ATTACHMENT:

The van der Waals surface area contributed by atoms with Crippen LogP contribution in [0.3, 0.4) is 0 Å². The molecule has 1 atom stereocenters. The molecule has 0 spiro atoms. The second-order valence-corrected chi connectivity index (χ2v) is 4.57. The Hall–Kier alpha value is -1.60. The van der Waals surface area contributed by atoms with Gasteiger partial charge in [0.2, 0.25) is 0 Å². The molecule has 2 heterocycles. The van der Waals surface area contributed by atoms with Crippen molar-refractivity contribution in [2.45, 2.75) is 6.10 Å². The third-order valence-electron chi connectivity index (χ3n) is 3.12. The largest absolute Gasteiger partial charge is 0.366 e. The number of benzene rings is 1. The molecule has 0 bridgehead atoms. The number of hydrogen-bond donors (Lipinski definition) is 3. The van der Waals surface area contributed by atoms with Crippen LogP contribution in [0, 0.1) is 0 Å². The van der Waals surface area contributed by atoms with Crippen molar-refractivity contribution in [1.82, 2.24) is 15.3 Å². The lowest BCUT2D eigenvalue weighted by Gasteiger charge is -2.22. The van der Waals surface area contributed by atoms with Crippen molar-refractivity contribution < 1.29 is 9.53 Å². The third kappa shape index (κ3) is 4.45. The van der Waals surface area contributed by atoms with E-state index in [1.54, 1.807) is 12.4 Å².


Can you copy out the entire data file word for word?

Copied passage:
The van der Waals surface area contributed by atoms with Crippen LogP contribution in [0.3, 0.4) is 0 Å². The molecule has 1 atom stereocenters. The molecule has 0 spiro atoms. The second-order valence-corrected chi connectivity index (χ2v) is 4.57. The Hall–Kier alpha value is -1.60. The van der Waals surface area contributed by atoms with Gasteiger partial charge in [0.2, 0.25) is 0 Å². The molecule has 2 heterocycles. The van der Waals surface area contributed by atoms with Crippen molar-refractivity contribution in [2.45, 2.75) is 6.10 Å². The third-order valence-electron chi connectivity index (χ3n) is 3.12. The largest absolute Gasteiger partial charge is 0.366 e. The number of benzene rings is 1. The molecule has 0 bridgehead atoms. The number of hydrogen-bond donors (Lipinski definition) is 3. The van der Waals surface area contributed by atoms with Crippen LogP contribution in [0, 0.1) is 0 Å². The van der Waals surface area contributed by atoms with Crippen molar-refractivity contribution in [1.82, 2.24) is 15.3 Å². The lowest BCUT2D eigenvalue weighted by Gasteiger charge is -2.22. The van der Waals surface area contributed by atoms with Crippen molar-refractivity contribution < 1.29 is 9.53 Å². The third kappa shape index (κ3) is 4.45. The van der Waals surface area contributed by atoms with E-state index in [1.54, 1.807) is 12.4 Å².